Strict Cattle Controls In Cull Area

WALES, UK - Strict new cattle control measures were introduced in the west Wales intensive action pilot area on Saturday May 1st 2010 as part of the Welsh Assembly Government’s programme to eradicate bovine TB in cattle.
calendar icon 5 May 2010
clock icon 2 minute read

Within the pilot area in west Wales, 42 per cent of cattle owners have had at least one case of TB in their herd since 2003.

The enhanced cattle measures will include:

  • Testing cattle herds every six months.

  • All breakdowns, whether or not “confirmed” post-mortem, will require a clear test, 60 days after a positive test, followed by a further clear test after a further 60 days, before Official TB Free Status is regained and movement restrictions removed.

  • All breakdowns will be subject to tracing which will generate additional testing for associated cattle herds.

  • Restricting cattle movements within and outside the area. All British Cattle Movement Service (BCMS) linkages and Sole Occupancy Authorities (SOAs) between holdings inside and outside the pilot area are being cancelled, requiring farmers to report all movements to BCMS and comply with pre-movement testing requirements.

Farmers have also received visits from their private vets to discuss bio-security arrangements on their farms to reduce risk of TB getting into and spreading in their herds. This is a five year project, funded by the Welsh Assembly Government and progress will be reviewed annually.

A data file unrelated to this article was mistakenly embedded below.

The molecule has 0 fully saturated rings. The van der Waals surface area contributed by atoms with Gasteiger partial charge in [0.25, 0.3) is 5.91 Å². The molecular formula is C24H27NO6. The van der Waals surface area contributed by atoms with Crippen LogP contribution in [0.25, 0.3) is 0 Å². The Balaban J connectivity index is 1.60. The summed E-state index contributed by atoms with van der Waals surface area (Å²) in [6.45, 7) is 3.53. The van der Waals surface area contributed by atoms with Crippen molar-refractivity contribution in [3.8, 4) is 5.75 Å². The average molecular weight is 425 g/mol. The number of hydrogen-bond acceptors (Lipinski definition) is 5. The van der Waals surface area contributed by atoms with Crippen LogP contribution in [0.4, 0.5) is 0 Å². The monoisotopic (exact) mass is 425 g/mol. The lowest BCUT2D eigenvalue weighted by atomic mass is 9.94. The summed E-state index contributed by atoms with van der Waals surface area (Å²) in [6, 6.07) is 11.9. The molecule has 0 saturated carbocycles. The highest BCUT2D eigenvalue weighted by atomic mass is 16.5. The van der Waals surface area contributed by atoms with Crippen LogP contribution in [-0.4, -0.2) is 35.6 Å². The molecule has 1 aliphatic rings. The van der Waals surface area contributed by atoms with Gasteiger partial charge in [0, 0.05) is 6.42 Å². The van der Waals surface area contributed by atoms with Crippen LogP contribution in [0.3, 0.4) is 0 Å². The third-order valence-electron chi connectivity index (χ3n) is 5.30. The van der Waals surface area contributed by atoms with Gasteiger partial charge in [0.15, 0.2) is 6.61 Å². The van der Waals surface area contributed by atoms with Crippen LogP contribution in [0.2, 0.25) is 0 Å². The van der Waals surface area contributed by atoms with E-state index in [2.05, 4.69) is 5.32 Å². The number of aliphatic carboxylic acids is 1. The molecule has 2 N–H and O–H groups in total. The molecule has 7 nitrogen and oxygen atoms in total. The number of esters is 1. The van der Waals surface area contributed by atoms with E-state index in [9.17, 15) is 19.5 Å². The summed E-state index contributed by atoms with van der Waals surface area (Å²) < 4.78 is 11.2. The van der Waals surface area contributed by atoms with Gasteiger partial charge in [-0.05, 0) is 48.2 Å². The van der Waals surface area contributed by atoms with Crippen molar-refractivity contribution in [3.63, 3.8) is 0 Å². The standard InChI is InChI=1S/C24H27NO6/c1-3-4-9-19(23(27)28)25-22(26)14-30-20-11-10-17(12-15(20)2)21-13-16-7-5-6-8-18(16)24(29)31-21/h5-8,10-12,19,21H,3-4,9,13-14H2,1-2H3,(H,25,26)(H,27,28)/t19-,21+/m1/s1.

The Chief Veterinary Officer for Wales, Dr. Christianne Glossop said: “The bovine TB eradication programme we are implementing in West Wales, which is a long term project which will last for five years, includes a range of measures designed to restrict and ultimately eradicate TB in cattle.

“In the pilot area, local vets have been working with farmers since before Christmas to improve bio-security on farms. The additional measures we are introducing are an absolutely vital element of the programme.

“We know that cattle and badgers are the main sources of the disease and that, if we want to achieve our aim of eradicating bovine TB, we have to tackle the disease in both species.

“Over the last 10 years, £100m has been paid out in compensation to farmers. Since 2003, 42 per cent of cattle owners in the pilot area have had at least one case of TB in their herd. We simply can not allow this situation to remain unchecked."

Across Wales, the Welsh Assembly Government has been implementing stricter cattle measures, including testing of herds at last once a year and before moving cattle. Infected cattle are now being identified earlier because of additional testing and removed more quickly. The Welsh Assembly Government intend to amend legislation in due course that will allow Ministers to strengthen pre-movement testing regulations, and penalise farmers who do not comply with TB requirements or have overdue tests by cutting their compensation.

The cattle controls are being introduced before the implementation of a badger control strategy in the area.

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